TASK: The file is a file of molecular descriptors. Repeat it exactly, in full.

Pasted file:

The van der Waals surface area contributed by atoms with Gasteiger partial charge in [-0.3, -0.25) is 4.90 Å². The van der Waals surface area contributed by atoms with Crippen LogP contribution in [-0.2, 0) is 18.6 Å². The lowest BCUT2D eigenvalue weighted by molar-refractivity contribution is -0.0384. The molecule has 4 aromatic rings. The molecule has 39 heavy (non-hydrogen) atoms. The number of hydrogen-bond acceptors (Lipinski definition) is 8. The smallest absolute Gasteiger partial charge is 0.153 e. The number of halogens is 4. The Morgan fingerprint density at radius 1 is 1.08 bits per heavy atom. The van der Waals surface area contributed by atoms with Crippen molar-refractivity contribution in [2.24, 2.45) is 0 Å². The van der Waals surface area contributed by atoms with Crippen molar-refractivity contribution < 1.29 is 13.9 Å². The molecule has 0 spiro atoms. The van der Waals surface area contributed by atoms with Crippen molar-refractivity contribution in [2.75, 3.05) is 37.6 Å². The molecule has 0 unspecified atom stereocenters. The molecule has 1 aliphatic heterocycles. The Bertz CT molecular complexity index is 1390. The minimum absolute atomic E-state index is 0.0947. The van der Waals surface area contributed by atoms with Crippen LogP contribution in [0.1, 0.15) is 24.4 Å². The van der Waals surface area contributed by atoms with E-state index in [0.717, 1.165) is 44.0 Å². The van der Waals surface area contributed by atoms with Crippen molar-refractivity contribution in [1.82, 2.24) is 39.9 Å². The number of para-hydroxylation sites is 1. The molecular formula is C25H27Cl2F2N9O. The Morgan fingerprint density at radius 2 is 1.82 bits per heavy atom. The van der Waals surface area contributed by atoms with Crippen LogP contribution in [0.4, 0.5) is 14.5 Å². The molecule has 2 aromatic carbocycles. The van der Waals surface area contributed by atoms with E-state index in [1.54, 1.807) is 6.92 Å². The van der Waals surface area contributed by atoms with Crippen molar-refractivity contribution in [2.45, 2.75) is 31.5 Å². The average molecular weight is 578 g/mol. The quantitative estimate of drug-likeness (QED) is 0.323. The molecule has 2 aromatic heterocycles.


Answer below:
The van der Waals surface area contributed by atoms with Gasteiger partial charge in [-0.3, -0.25) is 4.90 Å². The van der Waals surface area contributed by atoms with Crippen LogP contribution in [-0.2, 0) is 18.6 Å². The lowest BCUT2D eigenvalue weighted by molar-refractivity contribution is -0.0384. The molecule has 4 aromatic rings. The molecule has 39 heavy (non-hydrogen) atoms. The number of hydrogen-bond acceptors (Lipinski definition) is 8. The smallest absolute Gasteiger partial charge is 0.153 e. The number of halogens is 4. The Morgan fingerprint density at radius 1 is 1.08 bits per heavy atom. The van der Waals surface area contributed by atoms with Crippen molar-refractivity contribution in [2.24, 2.45) is 0 Å². The van der Waals surface area contributed by atoms with Crippen molar-refractivity contribution < 1.29 is 13.9 Å². The molecule has 0 spiro atoms. The van der Waals surface area contributed by atoms with Crippen molar-refractivity contribution in [2.75, 3.05) is 37.6 Å². The molecule has 0 unspecified atom stereocenters. The molecule has 1 aliphatic heterocycles. The Bertz CT molecular complexity index is 1390. The minimum absolute atomic E-state index is 0.0947. The van der Waals surface area contributed by atoms with Crippen LogP contribution in [0.1, 0.15) is 24.4 Å². The van der Waals surface area contributed by atoms with E-state index in [0.717, 1.165) is 44.0 Å². The van der Waals surface area contributed by atoms with Crippen molar-refractivity contribution in [1.82, 2.24) is 39.9 Å². The number of para-hydroxylation sites is 1. The molecular formula is C25H27Cl2F2N9O. The Morgan fingerprint density at radius 2 is 1.82 bits per heavy atom. The van der Waals surface area contributed by atoms with Crippen LogP contribution in [0.4, 0.5) is 14.5 Å². The molecule has 2 aromatic carbocycles. The van der Waals surface area contributed by atoms with E-state index in [1.54, 1.807) is 6.92 Å². The van der Waals surface area contributed by atoms with Crippen molar-refractivity contribution in [2.45, 2.75) is 31.5 Å². The average molecular weight is 578 g/mol. The quantitative estimate of drug-likeness (QED) is 0.323. The molecule has 2 aromatic heterocycles.